Academic journal article Alcohol Research

Alcohol and Medication Interactions

Academic journal article Alcohol Research

Alcohol and Medication Interactions

Article excerpt

Most people who consume alcohol, whether in moderate or large quantities, also take medications, at least occasionally. As a result, many people ingest alcohol while a medication is present in their body or vice versa. A large number of medications - both those available only by prescription and those available over the counter (OTC) - have the potential to interact with alcohol. Those interactions can alter the metabolism or activity of the medication and/or alcohol metabolism, resulting in potentially serious medical consequences. For example, the sedative effects of both alcohol and sedative medications can enhance each other (i.e., the effects are additive), thereby seriously impairing a person's ability to drive or operate other types of machinery.

Most studies assessing alcohol-medication interactions focus on the effects of chronic heavy drinking. Relatively limited information is available, however, on medication interactions resulting from moderate alcohol consumption (i.e., one or two standard drinks(1) per day). Researchers, physicians, and pharmacists must therefore infer potential medication interactions at moderate drinking levels based on observations made with heavy drinkers. In addition, moderate alcohol consumption may directly influence some of the disease states for which medications are taken (see sidebar, pp. 52-53, for further discussion of alcohol's influences on various disease states). This article discusses alcohol absorption, distribution, and metabolism within the body; the sites where potential alcohol-medication interactions can occur; and possible adverse effects from various alcohol-medication combinations, including OTC or herbal products.


Gastrointestinal Absorption and Metabolism

When alcohol is ingested through the mouth, a small amount is immediately broken down (i.e., metabolized) in the stomach. Most of the remaining alcohol is then absorbed into the bloodstream from the gastrointestinal tract, primarily the stomach and the upper small intestine. Alcohol absorption occurs slowly from the stomach but rapidly from the upper small intestine. Once absorbed, the alcohol is transported to the liver through the portal vein. A portion of the ingested alcohol is metabolized during its initial passage through the liver; the remainder of the ingested alcohol leaves the liver, enters the general (i.e., systemic) circulation, and is distributed throughout the body's tissues.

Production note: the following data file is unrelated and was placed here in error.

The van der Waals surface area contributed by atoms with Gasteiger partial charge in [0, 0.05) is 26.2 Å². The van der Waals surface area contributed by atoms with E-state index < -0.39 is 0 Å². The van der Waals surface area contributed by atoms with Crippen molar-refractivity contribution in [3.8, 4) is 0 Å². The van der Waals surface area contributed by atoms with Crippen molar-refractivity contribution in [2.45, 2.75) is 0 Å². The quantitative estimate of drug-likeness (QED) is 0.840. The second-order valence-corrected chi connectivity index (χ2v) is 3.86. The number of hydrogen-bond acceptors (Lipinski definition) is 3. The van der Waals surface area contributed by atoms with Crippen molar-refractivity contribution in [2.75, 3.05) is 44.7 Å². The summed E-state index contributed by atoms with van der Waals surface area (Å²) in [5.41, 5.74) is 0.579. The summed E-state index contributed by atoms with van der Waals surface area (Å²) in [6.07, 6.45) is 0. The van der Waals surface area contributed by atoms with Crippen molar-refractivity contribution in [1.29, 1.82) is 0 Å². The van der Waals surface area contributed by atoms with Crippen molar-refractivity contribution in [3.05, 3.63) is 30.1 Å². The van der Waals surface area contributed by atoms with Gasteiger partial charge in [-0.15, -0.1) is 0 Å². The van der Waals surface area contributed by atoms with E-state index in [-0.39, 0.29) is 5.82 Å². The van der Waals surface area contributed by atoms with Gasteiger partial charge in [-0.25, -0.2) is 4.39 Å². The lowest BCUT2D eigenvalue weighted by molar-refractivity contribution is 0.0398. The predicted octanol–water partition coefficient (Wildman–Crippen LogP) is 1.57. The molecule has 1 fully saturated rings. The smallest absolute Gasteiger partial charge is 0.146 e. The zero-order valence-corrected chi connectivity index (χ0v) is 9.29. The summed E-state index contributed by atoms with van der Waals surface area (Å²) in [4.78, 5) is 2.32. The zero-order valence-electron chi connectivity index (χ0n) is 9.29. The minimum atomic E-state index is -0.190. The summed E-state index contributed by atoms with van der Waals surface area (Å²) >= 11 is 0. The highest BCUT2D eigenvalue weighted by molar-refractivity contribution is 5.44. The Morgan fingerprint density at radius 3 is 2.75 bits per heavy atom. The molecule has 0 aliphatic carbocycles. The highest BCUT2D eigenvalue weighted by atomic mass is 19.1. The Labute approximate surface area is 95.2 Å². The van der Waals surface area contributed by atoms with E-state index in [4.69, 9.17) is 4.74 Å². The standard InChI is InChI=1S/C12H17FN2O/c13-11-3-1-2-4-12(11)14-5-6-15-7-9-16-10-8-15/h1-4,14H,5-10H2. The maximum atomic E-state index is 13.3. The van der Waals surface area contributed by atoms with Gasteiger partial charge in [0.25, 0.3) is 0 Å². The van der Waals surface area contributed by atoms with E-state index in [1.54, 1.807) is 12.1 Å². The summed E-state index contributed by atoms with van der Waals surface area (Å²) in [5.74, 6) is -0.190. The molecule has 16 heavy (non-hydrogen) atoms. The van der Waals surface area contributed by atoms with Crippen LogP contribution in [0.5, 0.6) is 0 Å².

Alcohol metabolism (or the metabolism of any other substance) that occurs in the gastrointestinal tract and during the substance's initial passage through the liver is called "first-pass metabolism" [ILLUSTRATION FOR FIGURE 1 OMITTED]. For example, the mucosa lining the stomach contains enzymes that can metabolize alcohol as well as other substances; some of those enzymes, including alcohol dehydrogenase (ADH) and cytochrome P450 are described in more detail in the section "Alcohol Metabolism in the Liver."

The contribution of stomach (i.e., gastric) enzymes to first-pass alcohol metabolism, however, is controversial. Whereas some researchers have proposed that gastric enzymes play a major role in first-pass metabolism (Lim et al. 1993), other investigators consider the liver to be the primary site of first-pass metabolism (Levitt and Levitt 1998). Furthermore, some gender differences appear to exist in the overall extent of, and in the contribution of, gastric enzymes to first-pass metabolism. For example, the extent of first-pass metabolism is less in women than in men and some studies also have found lower gastric ADH activity in women (Thomasson 1995).

First-pass metabolism is readily detectable after consumption of low alcohol doses(2) that leave the stomach slowly (e.g., because they have been consumed with a meal). Thus, under such conditions of delayed gastric emptying, more alcohol can be metabolized in the stomach or absorbed slowly from the stomach and transported to the liver for first-pass metabolism. …

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